Skip to main content

Injera {Ethiopia}

Injera is an Ethiopian flat bread. If you've never had it, think spongy crêpe versus hefty naan. This is an Ethiopian staple and is traditionally made with teff, a very finely milled millet flour. I used what I had which happened to be an mixture of all-purpose flour and rye flour. Ethiopians use this bread to sop up the flavors of spicy stews.


When I first set out to make it, I hadn't read the directions very carefully and didn't realize that the dough needed to ferment for 24 hours before you use the batter. So, that set me back a day. I mixed the dough, left it to ferment, and came back the following evening, ready to make some injera.

Let's just say that this was a torturous project. Only about 25% of my injera were worth eating and the boys declared it - "not your best effort, Mommy. It kinda tastes like wine...or beer." I guess I got the fermentation down. The texture et al needs some work. Oh, well.

1 T active dry yeast
5 C warm water
2 1/2 C all-purpose flour
1/2 C dark rye flour
1/4 t baking soda

Dissolve yeast in 1/4 C of water. Allow to proof and add the remainder of the water and the flour. Stir until smooth and then cover. Allow to stand at room temperature for 24 hours.

Stir the batter well and mix in the baking soda.


Heat a large non-stick skillet over medium heat. Pour about 1/3 cup of the batter into the pan in a spiral pattern to cover the bottom of the pan evenly. Tilt the pan to quickly even out the batter. Cover the pan and allow to cook for about 1 minute. It is cooked only on one side. This top should be slightly moist. Remove to a platter and cool. Stack the cooked breads on a plate.

Everything I read declared: "The bread should not brown but rather rise slightly and be very easy to remove."

Mine were flat as a pancake and terribly difficult to remove from the pan. As I said - disastrous. Thankfully there are Ethiopian restaurants we can go to so that the boys will know what injera is supposed to taste like.

Comments

  1. Injera isn't made with wheat or rye flour. It's made with tef flour. That is where the taste not being right is from. It can be ordered on line or if you go to an Ethiopian restaurant they can tell you if it can be sourced locally. I have bought it in shops in Minneapolis and Nashville.

    ReplyDelete
  2. Teri, yes I know that it's made with teff...which I did say in my post. The taste wasn't the issue, it was the texture.

    ReplyDelete
  3. Even when its well made, I think it's an acquired taste. After two weeks in Ethiopia, I had acquired the taste and was looking for every chance to eat traditional foods. At first, though, I could only take it about once a day!

    ReplyDelete

Post a Comment

Popular posts from this blog

Jamaican Stew Peas #EattheWorld

  Here we are at November #EattheWorld event. What a year this has been! This challenge has been one that gave us some excuse for virtual travel as we've been sheltered-in-place with the coronavirus epidemic for most of 2020. So, we've been able to read about different parts of the world and create a dinner, or at least a dish, with that cuisine. This Eat the World project is spearheaded by Evelyne of  CulturEatz . Read more about  her challenge . This month, Evelyne had us heading to somewhere tropical: Jamaica. I have actually been to Jamaica, but it was almost thirty years ago...and it was just a jumping off point for the rest of our Caribbean exploration. I don't remember eating anything at all! Pandemonium Noshery: Pumpkin Rice   Culinary Adventures with Camilla: Jamaican Stew Peas  Amy’s Cooking Adventures: Jamaican Chicken & Pumpkin Soup   Palatable Pastime: Jamaican Jerk Chicken Burger   Sneha’s Recipe: Jamaican Saucy Jerk Chicken Wings With Homemade Jerk Seas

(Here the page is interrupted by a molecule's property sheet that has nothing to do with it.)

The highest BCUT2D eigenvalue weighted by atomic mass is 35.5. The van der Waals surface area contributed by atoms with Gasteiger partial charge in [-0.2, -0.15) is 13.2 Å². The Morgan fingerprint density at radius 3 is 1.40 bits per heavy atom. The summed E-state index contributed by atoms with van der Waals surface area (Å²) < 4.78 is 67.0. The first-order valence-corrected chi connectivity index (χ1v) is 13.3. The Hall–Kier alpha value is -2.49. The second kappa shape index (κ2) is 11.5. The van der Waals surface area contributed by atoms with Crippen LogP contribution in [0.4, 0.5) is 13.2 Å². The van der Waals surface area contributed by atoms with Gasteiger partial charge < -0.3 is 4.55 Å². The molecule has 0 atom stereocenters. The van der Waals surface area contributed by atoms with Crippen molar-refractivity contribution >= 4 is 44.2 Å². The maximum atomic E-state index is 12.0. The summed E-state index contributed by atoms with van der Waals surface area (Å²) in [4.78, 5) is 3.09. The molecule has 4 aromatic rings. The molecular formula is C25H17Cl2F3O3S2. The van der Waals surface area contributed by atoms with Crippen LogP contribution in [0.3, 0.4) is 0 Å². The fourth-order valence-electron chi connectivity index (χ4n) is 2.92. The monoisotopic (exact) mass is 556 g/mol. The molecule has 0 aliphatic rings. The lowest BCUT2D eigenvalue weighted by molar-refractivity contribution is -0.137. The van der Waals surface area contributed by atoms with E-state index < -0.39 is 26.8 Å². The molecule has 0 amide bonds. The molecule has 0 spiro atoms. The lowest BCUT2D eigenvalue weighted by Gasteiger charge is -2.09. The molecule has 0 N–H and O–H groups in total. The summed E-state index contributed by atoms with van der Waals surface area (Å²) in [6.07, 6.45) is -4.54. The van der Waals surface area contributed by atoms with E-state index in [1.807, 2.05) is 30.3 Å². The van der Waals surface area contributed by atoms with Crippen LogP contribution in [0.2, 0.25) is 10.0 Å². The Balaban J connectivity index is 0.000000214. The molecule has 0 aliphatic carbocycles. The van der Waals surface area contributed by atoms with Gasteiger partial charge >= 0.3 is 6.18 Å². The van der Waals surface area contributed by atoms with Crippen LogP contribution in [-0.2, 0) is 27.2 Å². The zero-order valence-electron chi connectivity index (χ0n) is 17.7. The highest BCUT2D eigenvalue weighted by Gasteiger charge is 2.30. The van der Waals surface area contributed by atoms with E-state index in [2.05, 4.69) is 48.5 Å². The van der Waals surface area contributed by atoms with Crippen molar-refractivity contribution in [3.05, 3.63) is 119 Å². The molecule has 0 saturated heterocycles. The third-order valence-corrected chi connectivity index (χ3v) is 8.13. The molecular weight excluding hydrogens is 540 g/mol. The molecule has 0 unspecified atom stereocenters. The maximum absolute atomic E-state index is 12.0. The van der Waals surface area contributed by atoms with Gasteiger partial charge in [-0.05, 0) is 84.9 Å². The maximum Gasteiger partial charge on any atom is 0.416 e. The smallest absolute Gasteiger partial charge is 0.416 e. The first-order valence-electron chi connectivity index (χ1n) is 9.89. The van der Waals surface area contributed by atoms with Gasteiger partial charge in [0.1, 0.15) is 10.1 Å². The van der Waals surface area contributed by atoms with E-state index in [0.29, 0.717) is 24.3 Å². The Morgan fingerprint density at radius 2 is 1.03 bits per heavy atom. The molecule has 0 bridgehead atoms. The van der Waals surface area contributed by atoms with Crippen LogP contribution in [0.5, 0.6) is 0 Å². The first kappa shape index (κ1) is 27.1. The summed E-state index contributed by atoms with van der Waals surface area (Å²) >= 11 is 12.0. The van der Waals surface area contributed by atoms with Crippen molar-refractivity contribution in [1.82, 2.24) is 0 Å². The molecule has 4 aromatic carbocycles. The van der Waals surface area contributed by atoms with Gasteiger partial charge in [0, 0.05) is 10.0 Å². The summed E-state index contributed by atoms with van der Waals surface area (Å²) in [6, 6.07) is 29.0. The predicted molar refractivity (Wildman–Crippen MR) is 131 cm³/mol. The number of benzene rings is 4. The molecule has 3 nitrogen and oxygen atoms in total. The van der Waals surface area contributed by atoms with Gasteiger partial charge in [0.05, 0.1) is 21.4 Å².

Quick Pickled Red Onions and Radishes

If you've been reading my blog for even a short amount of time, you probably know how much I love to pickle things. I was just telling a friend you can pickle - with vinegar - or you can ferment - with salt - for similar delicious effect. The latter has digestive benefits and I love to do that, but when I need that pop of sour flavor quickly, I whip up quick pickles that are ready in as little as a day or two. I've Pickled Blueberries , Pickled Asparagus , Pickled Cranberries , Pickled Pumpkin , and even Pickled Chard Stems ! This I did last night for an upcoming recipe challenge that requires I include radishes. Ummmm...of course I'm pickling them! Ingredients  makes 1 quart jar radishes, trimmed and sliced organic red onions, peeled and thinly sliced (I used a mandolin slicer) 3/4 C vinegar (I used white distilled vinegar) 3/4 C water 3 T organic granulated sugar 1 T salt (I used some grey sea salt) 6 to 8 grinds of black pepper Proce

#comfortfood: Jamie Oliver's Ossobuco with Bean Ragout

As one of Jamie Oliver's Food Revolution Day Ambassadors ( I'm the Monterey #FRD2014 rep! ) I will be sent a copy of his latest cookbook - to cook from and write about. I can't wait. I do have to laugh though, because its title is  Comfort Food . And, according to a good friend:  I only make uncomfortable food . Oh, well. I can learn! To celebrate launch day - today - I'm sharing one of the recipes. Here's Jamie Oliver's Ossobuco alla Milanese recipe from his new cookbook, Comfort Food. And here's my adaptation. I typically don't eat veal, so I went to our local butcher for some lamb shanks sliced into an osso buco-style cut; but they had just sold their last shanks. Darn. But then I noticed the "never tethered...free to roam" on the veal package and decided to go for it. I added in shelling beans to make a ragout and served it over wild rice instead of risotto. Also, I used lots of different herbs in my gremolata instead of just pa